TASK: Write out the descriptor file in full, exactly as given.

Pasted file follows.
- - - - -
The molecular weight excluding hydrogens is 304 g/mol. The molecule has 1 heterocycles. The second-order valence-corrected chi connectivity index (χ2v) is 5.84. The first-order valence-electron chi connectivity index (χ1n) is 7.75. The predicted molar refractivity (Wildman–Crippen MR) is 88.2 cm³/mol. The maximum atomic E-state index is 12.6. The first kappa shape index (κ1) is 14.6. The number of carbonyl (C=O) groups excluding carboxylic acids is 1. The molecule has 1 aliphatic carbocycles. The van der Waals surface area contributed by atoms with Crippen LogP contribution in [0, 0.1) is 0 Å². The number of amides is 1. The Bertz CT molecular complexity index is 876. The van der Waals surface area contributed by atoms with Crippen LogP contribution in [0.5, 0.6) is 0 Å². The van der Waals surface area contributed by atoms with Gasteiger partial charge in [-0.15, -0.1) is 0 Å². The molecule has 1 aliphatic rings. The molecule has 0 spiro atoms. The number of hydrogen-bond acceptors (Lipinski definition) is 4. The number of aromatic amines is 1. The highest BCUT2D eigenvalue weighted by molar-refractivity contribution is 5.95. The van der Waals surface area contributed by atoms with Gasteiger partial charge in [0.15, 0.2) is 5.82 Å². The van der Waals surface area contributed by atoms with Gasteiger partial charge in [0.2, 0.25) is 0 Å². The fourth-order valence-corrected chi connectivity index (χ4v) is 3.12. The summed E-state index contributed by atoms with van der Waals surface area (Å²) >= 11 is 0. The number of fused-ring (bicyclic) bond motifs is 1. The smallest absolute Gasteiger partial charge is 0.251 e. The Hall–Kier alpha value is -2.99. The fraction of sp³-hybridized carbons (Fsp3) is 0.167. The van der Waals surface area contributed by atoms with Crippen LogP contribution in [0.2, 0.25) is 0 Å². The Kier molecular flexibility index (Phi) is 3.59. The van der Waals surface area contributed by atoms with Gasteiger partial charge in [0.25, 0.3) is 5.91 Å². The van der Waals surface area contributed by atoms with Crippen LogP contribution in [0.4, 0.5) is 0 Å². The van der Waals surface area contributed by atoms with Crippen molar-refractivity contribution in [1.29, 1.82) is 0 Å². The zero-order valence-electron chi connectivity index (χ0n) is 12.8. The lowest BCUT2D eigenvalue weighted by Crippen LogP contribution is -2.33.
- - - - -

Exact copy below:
The molecular weight excluding hydrogens is 304 g/mol. The molecule has 1 heterocycles. The second-order valence-corrected chi connectivity index (χ2v) is 5.84. The first-order valence-electron chi connectivity index (χ1n) is 7.75. The predicted molar refractivity (Wildman–Crippen MR) is 88.2 cm³/mol. The maximum atomic E-state index is 12.6. The first kappa shape index (κ1) is 14.6. The number of carbonyl (C=O) groups excluding carboxylic acids is 1. The molecule has 1 aliphatic carbocycles. The van der Waals surface area contributed by atoms with Crippen LogP contribution in [0, 0.1) is 0 Å². The number of amides is 1. The Bertz CT molecular complexity index is 876. The van der Waals surface area contributed by atoms with Crippen LogP contribution in [0.5, 0.6) is 0 Å². The van der Waals surface area contributed by atoms with Gasteiger partial charge in [-0.15, -0.1) is 0 Å². The molecule has 1 aliphatic rings. The molecule has 0 spiro atoms. The number of hydrogen-bond acceptors (Lipinski definition) is 4. The number of aromatic amines is 1. The highest BCUT2D eigenvalue weighted by molar-refractivity contribution is 5.95. The van der Waals surface area contributed by atoms with Gasteiger partial charge in [0.15, 0.2) is 5.82 Å². The van der Waals surface area contributed by atoms with Gasteiger partial charge in [0.2, 0.25) is 0 Å². The fourth-order valence-corrected chi connectivity index (χ4v) is 3.12. The summed E-state index contributed by atoms with van der Waals surface area (Å²) >= 11 is 0. The number of fused-ring (bicyclic) bond motifs is 1. The smallest absolute Gasteiger partial charge is 0.251 e. The Hall–Kier alpha value is -2.99. The fraction of sp³-hybridized carbons (Fsp3) is 0.167. The van der Waals surface area contributed by atoms with Crippen LogP contribution in [0.2, 0.25) is 0 Å². The Kier molecular flexibility index (Phi) is 3.59. The van der Waals surface area contributed by atoms with Gasteiger partial charge in [0.25, 0.3) is 5.91 Å². The van der Waals surface area contributed by atoms with Crippen LogP contribution in [0.4, 0.5) is 0 Å². The van der Waals surface area contributed by atoms with Crippen molar-refractivity contribution in [1.29, 1.82) is 0 Å². The zero-order valence-electron chi connectivity index (χ0n) is 12.8. The lowest BCUT2D eigenvalue weighted by Crippen LogP contribution is -2.33.